“We might understand each other better if we had more frank conversations between Britons and Americans. You must bear in mind that we are, on the whole, more emotional, vociferous and intolerant than you. We’ll go to a baseball game or a football match and shout for the blood of the referee, and on occasion, fling beer bottles at him. Our domestic controversies are conducted in strong language, with much name-calling — in short, we’re inclined to say what we think, even when we have not thought very much.”

— Edward R. Murrow, speaking to Britons from London during World War II, quoted in Citizens of London (2010) by Lynne Olson


“There were eccentric characters in the hotel. The Paris slums are a gathering-place for eccentric people — people who have fallen into solitary, half-mad grooves of life and given up trying to be normal or decent. Poverty frees them from ordinary standards of behaviour, just as money frees people from work. Some of the lodgers in our hotel lived lives that were curious beyond words.

“There were the Rougiers, for instance, an old, ragged, dwarfish couple who plied an extraordinary trade. They used to sell post cards on the Boulevard St. Michel. The curious thing was that the post cards were sold in sealed packets as pornographic ones, but were actually photographs of chateaux on the Loire; the buyers did not discover this until too late, and of course never complained.


The Rougiers earned about a hundred francs a week, and by strict economy managed to be always half starved and half drunk.”

— From Down and Out in Paris and London (1933) by George Orwell


“After Chamberlain and the French prime minister handed over much of Czechoslovakia to Adolf Hitler at Munich in September 1938, Kennedy remarked happily to Jan Masaryk, the Czechoslovak minister to Britain: ‘Isn’t it wonderful? Now I can get to Palm Beach after all.'”

— U.S. Ambassador Joseph P. Kennedy, quoted in Citizens of London (2010) by Lynne Olson


“He’s all right; he won’t lure you into any gilded dens of infamy. If you look at him you will see he has a kind, innocent face.”

— Salcombe Hardy assuring Miss Twitterton that she is safe with Lord Peter Wimsey in “The Unsolved Puzzle of the Man with No Face” by Dorothy L. Sayers, collected in Blood on the Tracks: Railway Mysteries (2018)

Leipzig, 1945

In the closing days of World War II, with the German military collapsing on every front, U.S. forces reached the city of Leipzig. The 2nd Infantry, 69th Infantry and 9th Armored Divisions entered the city on April 18th and, after house-by-house combat, they secured it on April 19th. The next day, war correspondents and photographers followed; one of the first was Margaret Bourke-White. She later wrote:

“On Friday morning, April 20, Life‘s Bill Walton hunted me out, his hair standing up from excitement in little fire-coloured whorls. ‘Hurry to the Rathaus before they clean it out,’ he said. ‘The place is like Madam Tussaud’s waxworks!’

“We rushed in the jeep over the Zeppelin Bridge and… drew up before the Leipzig City Hall. Here the siege had been intense, and the deeper carvings of artillery were added to the outlines of the fine old Rathaus. Bill and I raced up three flights of stone steps, climbed over a tumbled bust of Frederick the Great and a scattering of other fallen Prussians, and burst through a pair of padded, sound-proof doors.”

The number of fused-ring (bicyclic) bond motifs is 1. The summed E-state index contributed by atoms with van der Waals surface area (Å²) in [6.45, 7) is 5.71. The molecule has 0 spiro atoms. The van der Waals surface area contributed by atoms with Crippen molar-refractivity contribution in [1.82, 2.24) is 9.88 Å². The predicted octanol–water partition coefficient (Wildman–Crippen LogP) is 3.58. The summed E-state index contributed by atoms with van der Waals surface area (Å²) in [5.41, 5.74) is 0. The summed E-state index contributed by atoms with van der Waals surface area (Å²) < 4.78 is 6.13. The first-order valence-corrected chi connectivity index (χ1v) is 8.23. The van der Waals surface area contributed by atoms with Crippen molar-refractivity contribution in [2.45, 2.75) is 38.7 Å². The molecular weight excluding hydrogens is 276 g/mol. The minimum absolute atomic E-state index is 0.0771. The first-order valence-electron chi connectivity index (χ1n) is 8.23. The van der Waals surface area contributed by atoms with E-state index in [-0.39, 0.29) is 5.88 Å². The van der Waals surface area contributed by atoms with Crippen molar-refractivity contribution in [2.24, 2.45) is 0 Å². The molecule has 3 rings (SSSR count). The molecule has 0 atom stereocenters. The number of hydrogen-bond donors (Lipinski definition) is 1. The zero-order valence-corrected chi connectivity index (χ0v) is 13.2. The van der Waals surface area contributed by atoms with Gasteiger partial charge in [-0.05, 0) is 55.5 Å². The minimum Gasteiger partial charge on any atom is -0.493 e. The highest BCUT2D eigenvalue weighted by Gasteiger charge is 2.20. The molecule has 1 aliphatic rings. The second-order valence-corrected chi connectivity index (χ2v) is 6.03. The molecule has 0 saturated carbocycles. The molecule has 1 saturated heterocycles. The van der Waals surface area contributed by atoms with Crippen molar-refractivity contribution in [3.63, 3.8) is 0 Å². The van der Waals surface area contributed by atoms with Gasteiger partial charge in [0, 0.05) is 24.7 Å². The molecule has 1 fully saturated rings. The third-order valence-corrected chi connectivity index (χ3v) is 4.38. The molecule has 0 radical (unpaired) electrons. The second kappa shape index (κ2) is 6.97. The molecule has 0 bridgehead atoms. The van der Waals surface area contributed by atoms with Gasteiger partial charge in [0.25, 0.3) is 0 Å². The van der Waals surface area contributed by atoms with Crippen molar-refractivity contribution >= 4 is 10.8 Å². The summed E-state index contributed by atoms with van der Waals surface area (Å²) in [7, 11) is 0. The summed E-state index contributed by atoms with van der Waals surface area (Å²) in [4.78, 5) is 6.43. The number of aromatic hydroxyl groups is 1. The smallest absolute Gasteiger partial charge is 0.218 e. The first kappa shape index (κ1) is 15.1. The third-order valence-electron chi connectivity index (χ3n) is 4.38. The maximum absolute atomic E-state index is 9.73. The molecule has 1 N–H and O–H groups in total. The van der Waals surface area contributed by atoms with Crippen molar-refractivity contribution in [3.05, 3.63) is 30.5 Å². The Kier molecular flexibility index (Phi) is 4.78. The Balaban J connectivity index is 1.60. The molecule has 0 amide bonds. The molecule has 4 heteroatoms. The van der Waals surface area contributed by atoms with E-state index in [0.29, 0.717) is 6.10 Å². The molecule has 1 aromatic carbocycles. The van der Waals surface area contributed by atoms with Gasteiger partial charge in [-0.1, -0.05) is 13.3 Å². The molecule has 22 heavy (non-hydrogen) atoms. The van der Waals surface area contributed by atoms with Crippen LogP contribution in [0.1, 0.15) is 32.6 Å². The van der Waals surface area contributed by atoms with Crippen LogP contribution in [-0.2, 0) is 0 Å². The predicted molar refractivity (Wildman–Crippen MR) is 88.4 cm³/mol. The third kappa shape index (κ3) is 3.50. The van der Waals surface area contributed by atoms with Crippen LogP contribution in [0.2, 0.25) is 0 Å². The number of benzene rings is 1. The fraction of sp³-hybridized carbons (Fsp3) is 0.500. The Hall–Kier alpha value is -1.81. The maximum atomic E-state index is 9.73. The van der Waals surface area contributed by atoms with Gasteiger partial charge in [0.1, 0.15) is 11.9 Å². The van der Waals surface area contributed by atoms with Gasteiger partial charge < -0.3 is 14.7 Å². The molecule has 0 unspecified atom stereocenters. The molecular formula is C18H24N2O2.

“Inside was a Baroque office, hung with sentimental landscapes and furnished in the heavy style which represented the nineteenth-century German’s idea of luxury. Reclining on the ponderous leather furniture was a family group, so intimate, so lifelike, that it was hard to realize that these people were no longer living. Seated at the desk, head bowed on his hands as though he was resting, was Dr. Kurt Lisso. On the sofa was his daughter [Regina, still wearing her German Red Cross armband], and in the overstuffed armchair sat his wife [Renata]. The documents for the whole family were laid out neatly on the desk, beside a bottle of Pyrimal by which they had evidently chosen to die. Dr. Lisso had been Stadkammerer, Leipzig City Treasurer, with one of those low Party numbers which indicated that he was among the early faithful.

“In nearby rooms, seated in an equally lifelike circle, was Mayor Alfred Freiberg, Ober-burgermeister, with his wife and pretty daughter, Magdalena. Adjoining rooms held similarly peaceful and silent characters, of whom the most striking was the Commander of the Volkssturm in his fine uniform, with a portrait of Hitler beside him.”

Waves of such suicides accompanied the last days of the Nazi regime, prompted by many factors: Nazi propaganda promising horrors should Germany be defeated,  attachment to the ideals of the Nazi Party, anticipated imprisonment, and executions of those held responsible. Life magazine (May 14, 1945) noted:

“In the last days of the war the overwhelming realization of utter defeat was too much for many Germans. Stripped of the bayonets and bombast which had given them power, they could not face a reckoning with either their conquerors or their consciences. These found the quickest and surest escape in what Germans call selbstmord, self-murder.”

One account claimed that cyanide pills were distributed by Hitler Youth during the last concert of the Berlin Philharmonic on April 12, 1945. During the Battle of Berlin, almost 4,000 Berliners killed themselves. And yet, there are still people in the world who think a war can turn out well.

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Photograph by Margaret Bourke-White from Bourke-White (1988), a catalog of a traveling exhibition of her work. Her quote is from Swansong 1945: A Collective Diary of the Last Days of the Third Reich by Walter Kempowski.